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Hello! My friend told me that it is diagnosed that her brother has unilateral hearing loss. I have never heard before for this medical term and I kindly ask you to explain me what unilateral hearing loss is. I assume that this has something with deafness. Am I right about this? Thank you in advance!

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Hello! You are not quite right. Unilateral hearing loss means that on ear person can hear normally, but other ear has some difficulties. This means that on other ear person could have total or partial hearing loss. Unilateral hearing loss can be heredity disease, or can be caused because of strong ear infection, meningitis, etc.
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My son has profound unilateral hearing loss in his right ear. Unilateral hearing loss is a hearing impairment in one ear, this can be mild, moderate, severe or profound. (profound being pretty much no hearing) People with a unilateral hearing impairment usually have trouble localising where a sound is comming from, and in noisy situations may have trouble listening to speech.
Yes it is deafness, but in one side only. Depending on the type hearing loss aids may help, but not always. There are so many causes, from birth, gentic, problems in pregnancy, problems with labour, diseases in the womb. Illness in youth, deterioration due to ear infections, a bump on the head. Each case is different.
If someone you know has UHL, find out what is there good ear and make sure you speak when the good ear is in your direction and get there attention before speaking.
Hope this helps.
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Yes a young child with unilateral hearing loss needs to see an audiologist, a real audiologist and not just some salesman flogging hearing aids at the mall.  Testing a very young child--even a toddler, for that matter-will probably require equipment that hearing aid dealers are pretty unlikely to have.  Testing childern can also be sort of an art.  There are audiologists who specialize in testing children, and "adult" audiologists refer patients to them if they're interested in helping the patient, not just collecting a fee.  Your child should definitely be seen by an ear, nose, and throat specialist who specifically treats children.  Just to be clear on this, I mean a real doctor--not a nutritionist, not an acupuncturist, not any new-age superstitions, just evidence-based medicine with real research behind it.  If this were my child I'd call the nearest major medical center and have them help me to find a pediatric otologist--who will most likely be a member of the academic department, and that's a plus.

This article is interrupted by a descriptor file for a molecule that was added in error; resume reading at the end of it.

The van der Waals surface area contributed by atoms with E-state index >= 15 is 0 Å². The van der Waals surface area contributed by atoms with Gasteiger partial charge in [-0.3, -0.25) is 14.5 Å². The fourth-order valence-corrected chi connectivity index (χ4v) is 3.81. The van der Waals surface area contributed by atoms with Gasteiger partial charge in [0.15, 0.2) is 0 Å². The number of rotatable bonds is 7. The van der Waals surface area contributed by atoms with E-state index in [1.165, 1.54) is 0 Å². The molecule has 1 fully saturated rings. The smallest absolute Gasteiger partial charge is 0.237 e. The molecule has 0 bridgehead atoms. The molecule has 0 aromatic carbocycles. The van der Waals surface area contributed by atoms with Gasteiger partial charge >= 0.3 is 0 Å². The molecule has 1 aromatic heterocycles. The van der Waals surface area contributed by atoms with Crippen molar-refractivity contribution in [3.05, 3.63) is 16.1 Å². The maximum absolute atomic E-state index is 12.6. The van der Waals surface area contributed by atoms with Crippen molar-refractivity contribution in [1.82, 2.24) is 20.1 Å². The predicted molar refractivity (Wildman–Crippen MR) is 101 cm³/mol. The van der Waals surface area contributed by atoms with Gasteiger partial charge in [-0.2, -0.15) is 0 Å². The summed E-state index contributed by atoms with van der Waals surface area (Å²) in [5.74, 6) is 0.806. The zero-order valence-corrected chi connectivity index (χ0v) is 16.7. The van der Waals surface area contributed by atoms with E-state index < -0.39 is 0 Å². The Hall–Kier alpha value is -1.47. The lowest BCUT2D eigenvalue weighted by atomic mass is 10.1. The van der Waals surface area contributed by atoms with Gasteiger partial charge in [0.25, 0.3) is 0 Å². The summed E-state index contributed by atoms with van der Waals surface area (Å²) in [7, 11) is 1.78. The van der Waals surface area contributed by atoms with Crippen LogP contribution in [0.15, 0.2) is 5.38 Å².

I hope for your child's sake and yours that you live within a few hours' drive of a major medical center, because you may very well find yourself spending a lot of time on it even without a long drive.  I speak here as a patient with "interesting" problems.  I am being seen mostly at the University of Michigan, which is "only" an 80- or 90-minute drive each way.  Fortunately, the big academic centers have people whose job is to get you through the system without taking up any more of your time than necessary.  (I was originally seen at a very reputable academic center where the ancillary staff was horrendous, but I think that's the exception.)

Your letter suggests to me that 1) the patient has already been seen by an ear, nose, and throat specialist and 2) the parents need more information about the problem and 3) it wouldnt surprise me if somewhere along the way the specialist suggested fairly extensive testing and the parents just kind of drifted away without arranging for it.


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